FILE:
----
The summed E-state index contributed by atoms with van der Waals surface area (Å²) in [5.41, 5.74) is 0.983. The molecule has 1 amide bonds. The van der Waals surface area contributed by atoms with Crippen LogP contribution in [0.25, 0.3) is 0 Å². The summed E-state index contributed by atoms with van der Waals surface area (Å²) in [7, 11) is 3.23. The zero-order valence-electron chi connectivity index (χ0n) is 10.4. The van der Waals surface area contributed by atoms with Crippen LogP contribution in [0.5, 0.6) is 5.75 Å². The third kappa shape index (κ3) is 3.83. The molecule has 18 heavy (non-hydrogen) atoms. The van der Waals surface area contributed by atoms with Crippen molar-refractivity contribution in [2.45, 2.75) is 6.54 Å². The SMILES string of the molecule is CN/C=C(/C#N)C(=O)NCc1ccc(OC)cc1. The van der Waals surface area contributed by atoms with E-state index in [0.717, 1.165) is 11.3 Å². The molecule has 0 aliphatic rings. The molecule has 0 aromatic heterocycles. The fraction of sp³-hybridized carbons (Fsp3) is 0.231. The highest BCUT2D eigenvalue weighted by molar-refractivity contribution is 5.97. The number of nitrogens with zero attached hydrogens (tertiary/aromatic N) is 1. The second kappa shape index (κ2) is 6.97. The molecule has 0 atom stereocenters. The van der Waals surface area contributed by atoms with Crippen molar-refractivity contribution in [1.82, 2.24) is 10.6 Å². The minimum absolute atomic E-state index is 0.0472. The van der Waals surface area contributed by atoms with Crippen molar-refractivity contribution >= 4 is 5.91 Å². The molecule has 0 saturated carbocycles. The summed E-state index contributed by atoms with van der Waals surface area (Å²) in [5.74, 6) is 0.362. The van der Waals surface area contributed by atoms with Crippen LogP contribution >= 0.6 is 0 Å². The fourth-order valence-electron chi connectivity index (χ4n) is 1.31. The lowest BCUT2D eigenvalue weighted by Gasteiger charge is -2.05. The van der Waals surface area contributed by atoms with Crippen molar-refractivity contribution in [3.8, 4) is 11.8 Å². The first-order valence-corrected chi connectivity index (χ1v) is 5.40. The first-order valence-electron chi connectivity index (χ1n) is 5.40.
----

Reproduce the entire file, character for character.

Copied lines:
The summed E-state index contributed by atoms with van der Waals surface area (Å²) in [5.41, 5.74) is 0.983. The molecule has 1 amide bonds. The van der Waals surface area contributed by atoms with Crippen LogP contribution in [0.25, 0.3) is 0 Å². The summed E-state index contributed by atoms with van der Waals surface area (Å²) in [7, 11) is 3.23. The zero-order valence-electron chi connectivity index (χ0n) is 10.4. The van der Waals surface area contributed by atoms with Crippen LogP contribution in [0.5, 0.6) is 5.75 Å². The third kappa shape index (κ3) is 3.83. The molecule has 18 heavy (non-hydrogen) atoms. The van der Waals surface area contributed by atoms with Crippen molar-refractivity contribution in [2.45, 2.75) is 6.54 Å². The SMILES string of the molecule is CN/C=C(/C#N)C(=O)NCc1ccc(OC)cc1. The van der Waals surface area contributed by atoms with E-state index in [0.717, 1.165) is 11.3 Å². The molecule has 0 aliphatic rings. The molecule has 0 aromatic heterocycles. The fraction of sp³-hybridized carbons (Fsp3) is 0.231. The highest BCUT2D eigenvalue weighted by molar-refractivity contribution is 5.97. The number of nitrogens with zero attached hydrogens (tertiary/aromatic N) is 1. The second kappa shape index (κ2) is 6.97. The molecule has 0 atom stereocenters. The van der Waals surface area contributed by atoms with Crippen molar-refractivity contribution in [1.82, 2.24) is 10.6 Å². The minimum absolute atomic E-state index is 0.0472. The van der Waals surface area contributed by atoms with Crippen molar-refractivity contribution >= 4 is 5.91 Å². The molecule has 0 saturated carbocycles. The summed E-state index contributed by atoms with van der Waals surface area (Å²) in [5.74, 6) is 0.362. The van der Waals surface area contributed by atoms with Crippen LogP contribution >= 0.6 is 0 Å². The fourth-order valence-electron chi connectivity index (χ4n) is 1.31. The lowest BCUT2D eigenvalue weighted by Gasteiger charge is -2.05. The van der Waals surface area contributed by atoms with Crippen molar-refractivity contribution in [3.8, 4) is 11.8 Å². The first-order valence-corrected chi connectivity index (χ1v) is 5.40. The first-order valence-electron chi connectivity index (χ1n) is 5.40.